Tucked away in a new industrial park off Alico Road east of Interstate 75 in Fort Myers, scientists are busy building a promising new venture that will help physicians in Southwest Florida deliver that elusive service: personalized medicine.
In the first program of its kind in the nation, the Clinical and Translational Genome Research Institute is working with Florida Gulf Coast University in Fort Myers to develop a certificate for laboratory technicians to learn how to use the equipment that decodes individual genetic makeup. The nonprofit organization is also collaborating with Lee Memorial Health System and the Healthcare Network of Southwest Florida on major initiatives related to medical research and economic development.
Once trained by the institute, clinical laboratory technicians will be able to deliver the kind of genetic information that physicians need to tailor medications so that patients receive the best treatment with the appropriate doses. The technology is available now, but the trained workforce is lacking, scientists say.
For example, doctors now rely on a system of trial and error to determine the right medications and dosage for patients with problems ranging from attention-deficit disorders to cancer. Personalized medicine using genetic testing promises better outcomes because medications will be more effective.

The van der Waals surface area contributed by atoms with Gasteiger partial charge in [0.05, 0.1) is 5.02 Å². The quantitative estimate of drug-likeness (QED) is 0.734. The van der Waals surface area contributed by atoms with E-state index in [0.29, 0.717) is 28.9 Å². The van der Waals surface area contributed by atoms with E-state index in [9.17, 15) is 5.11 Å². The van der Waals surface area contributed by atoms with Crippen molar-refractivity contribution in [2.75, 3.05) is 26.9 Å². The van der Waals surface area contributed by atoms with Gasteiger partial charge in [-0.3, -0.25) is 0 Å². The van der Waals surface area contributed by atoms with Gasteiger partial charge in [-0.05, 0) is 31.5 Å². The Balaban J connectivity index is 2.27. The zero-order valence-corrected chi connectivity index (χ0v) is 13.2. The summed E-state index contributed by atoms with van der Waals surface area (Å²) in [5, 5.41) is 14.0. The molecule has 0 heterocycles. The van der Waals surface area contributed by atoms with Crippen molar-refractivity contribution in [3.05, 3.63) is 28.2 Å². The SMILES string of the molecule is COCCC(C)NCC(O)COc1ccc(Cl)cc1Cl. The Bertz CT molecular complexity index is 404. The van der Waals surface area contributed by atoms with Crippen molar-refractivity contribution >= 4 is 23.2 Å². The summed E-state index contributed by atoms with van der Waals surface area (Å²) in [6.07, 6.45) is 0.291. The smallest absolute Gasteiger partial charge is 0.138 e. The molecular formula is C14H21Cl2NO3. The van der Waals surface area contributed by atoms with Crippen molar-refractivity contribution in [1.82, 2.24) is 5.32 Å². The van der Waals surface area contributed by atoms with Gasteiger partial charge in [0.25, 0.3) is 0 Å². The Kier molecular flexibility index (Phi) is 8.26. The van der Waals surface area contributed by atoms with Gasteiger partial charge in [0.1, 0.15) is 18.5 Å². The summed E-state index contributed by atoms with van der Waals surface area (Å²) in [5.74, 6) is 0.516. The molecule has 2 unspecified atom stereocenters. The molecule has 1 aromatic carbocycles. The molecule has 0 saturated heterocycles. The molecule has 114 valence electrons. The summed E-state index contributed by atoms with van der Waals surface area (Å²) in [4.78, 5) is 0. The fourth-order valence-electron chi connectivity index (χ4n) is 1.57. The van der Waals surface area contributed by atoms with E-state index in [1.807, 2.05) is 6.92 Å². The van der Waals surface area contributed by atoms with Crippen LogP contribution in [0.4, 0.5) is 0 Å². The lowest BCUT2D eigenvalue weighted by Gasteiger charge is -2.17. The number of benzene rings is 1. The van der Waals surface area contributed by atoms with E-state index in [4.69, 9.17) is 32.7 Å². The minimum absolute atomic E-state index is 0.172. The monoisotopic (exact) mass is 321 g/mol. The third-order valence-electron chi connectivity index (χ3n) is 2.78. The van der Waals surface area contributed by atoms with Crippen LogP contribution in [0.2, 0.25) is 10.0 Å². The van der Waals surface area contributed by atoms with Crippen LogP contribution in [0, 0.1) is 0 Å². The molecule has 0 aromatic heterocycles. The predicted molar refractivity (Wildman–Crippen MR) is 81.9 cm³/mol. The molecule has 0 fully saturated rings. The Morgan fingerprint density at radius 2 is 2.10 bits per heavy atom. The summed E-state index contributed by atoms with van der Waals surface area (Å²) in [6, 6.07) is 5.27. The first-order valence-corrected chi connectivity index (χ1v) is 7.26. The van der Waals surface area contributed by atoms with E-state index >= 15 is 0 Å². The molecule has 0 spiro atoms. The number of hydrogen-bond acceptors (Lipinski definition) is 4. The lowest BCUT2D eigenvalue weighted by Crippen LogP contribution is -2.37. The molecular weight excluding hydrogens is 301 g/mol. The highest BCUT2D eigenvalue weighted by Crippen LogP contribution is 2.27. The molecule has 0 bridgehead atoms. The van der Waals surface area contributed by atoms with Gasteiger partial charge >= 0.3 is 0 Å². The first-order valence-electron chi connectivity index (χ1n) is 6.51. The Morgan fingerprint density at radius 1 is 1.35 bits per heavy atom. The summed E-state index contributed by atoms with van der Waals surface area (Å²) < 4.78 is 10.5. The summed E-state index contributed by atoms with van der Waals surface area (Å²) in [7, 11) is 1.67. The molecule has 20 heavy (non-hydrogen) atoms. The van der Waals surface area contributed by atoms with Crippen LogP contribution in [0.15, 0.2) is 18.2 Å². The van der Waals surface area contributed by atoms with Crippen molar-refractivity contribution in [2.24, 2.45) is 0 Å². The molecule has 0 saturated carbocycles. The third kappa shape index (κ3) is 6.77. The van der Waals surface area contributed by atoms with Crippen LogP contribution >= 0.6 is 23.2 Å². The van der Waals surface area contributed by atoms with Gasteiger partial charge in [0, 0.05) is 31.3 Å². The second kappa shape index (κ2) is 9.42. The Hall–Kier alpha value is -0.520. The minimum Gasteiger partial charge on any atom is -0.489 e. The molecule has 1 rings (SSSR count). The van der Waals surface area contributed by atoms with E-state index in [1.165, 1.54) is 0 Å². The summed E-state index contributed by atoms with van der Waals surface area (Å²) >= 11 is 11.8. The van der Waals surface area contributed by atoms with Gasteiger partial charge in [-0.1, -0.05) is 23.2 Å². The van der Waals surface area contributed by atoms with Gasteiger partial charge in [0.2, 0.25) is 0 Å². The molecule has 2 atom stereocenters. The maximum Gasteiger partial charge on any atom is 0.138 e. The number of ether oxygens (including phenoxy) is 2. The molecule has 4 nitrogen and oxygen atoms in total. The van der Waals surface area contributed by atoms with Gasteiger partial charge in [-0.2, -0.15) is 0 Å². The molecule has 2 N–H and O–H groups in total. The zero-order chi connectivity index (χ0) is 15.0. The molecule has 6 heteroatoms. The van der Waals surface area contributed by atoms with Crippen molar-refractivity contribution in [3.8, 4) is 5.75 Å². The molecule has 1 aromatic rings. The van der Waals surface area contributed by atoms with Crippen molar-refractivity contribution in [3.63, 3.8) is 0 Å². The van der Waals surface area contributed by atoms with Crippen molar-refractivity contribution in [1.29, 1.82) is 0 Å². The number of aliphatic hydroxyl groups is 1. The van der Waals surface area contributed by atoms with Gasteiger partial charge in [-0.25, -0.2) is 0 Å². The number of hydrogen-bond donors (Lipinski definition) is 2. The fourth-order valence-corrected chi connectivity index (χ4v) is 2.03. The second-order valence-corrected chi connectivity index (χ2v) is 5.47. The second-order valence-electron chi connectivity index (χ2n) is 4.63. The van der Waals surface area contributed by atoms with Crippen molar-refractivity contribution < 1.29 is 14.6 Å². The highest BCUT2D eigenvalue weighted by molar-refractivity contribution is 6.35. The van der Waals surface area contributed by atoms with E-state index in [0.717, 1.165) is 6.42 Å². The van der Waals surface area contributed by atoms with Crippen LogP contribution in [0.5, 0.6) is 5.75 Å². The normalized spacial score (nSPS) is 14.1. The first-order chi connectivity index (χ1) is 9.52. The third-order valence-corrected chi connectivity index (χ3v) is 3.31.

“Being able to target therapy is a big deal,” says Larry Antonucci, chief operating officer for Lee Memorial Health System, speaking to a gathering at the institute’s ribbon-cutting ceremony on September 19. “This will in fact lower the cost of care.”
In addition to training laboratory technicians, the institute plans to collaborate with researchers who study various diseases to provide them with laboratory space and equipment. It also plans to assist entrepreneurial startups who lack the expensive infrastructure. The institute announced the launch of operations at the newly constructed Emergent Technologies Institute, an FGCU facility at the Innovation Hub park off Alico Road in Fort Myers.
You can read a recent story about the institute in the Business Observer, a weekly business newspaper that covers the Gulf Coast from Tampa to Naples.
There are all kinds of interesting manufacturing businesses tucked away in industrial parks around Naples.
Yes, you read right: Manufacturing. In Naples.
Pelican Wire is one of those exceptional companies that manufactures a product so special that even the Chinese are importing it. In fact, you might say the company is a symbol of skilled American manufacturing. “That’s where we win,” says Ted Bill, Pelican’s president.
Pelican makes insulated and temperature-resistant specialty wires. Employee-owned Pelican sells these wires to manufacturers that make a host of sophisticated products, from electric cars to aircraft and even floor heaters.
Export is a big part of Pelican’s business and Bill estimates selling to Asian and European customers totals about 45% of sales. About 30% to 40% of the company’s sales end up in China, he notes. (Privately held Pelican doesn’t disclose annual sales.)
Pelican Wire has been busy growing in the last two years with the acquisition of Rubadue Wire in Greeley, Colo., in late 2014 and Kerrigan-Lewis Wire Products of Chicago last year. It currently has about 1,200 customers.
The company employs 79 people in Naples and Bill says there’s some room to grow in the 33,000-square-foot facility. To accommodate future growth, Bill says the company could add another 25,000 square feet on an adjacent lot. “We continuously want to grow the business,” says Bill.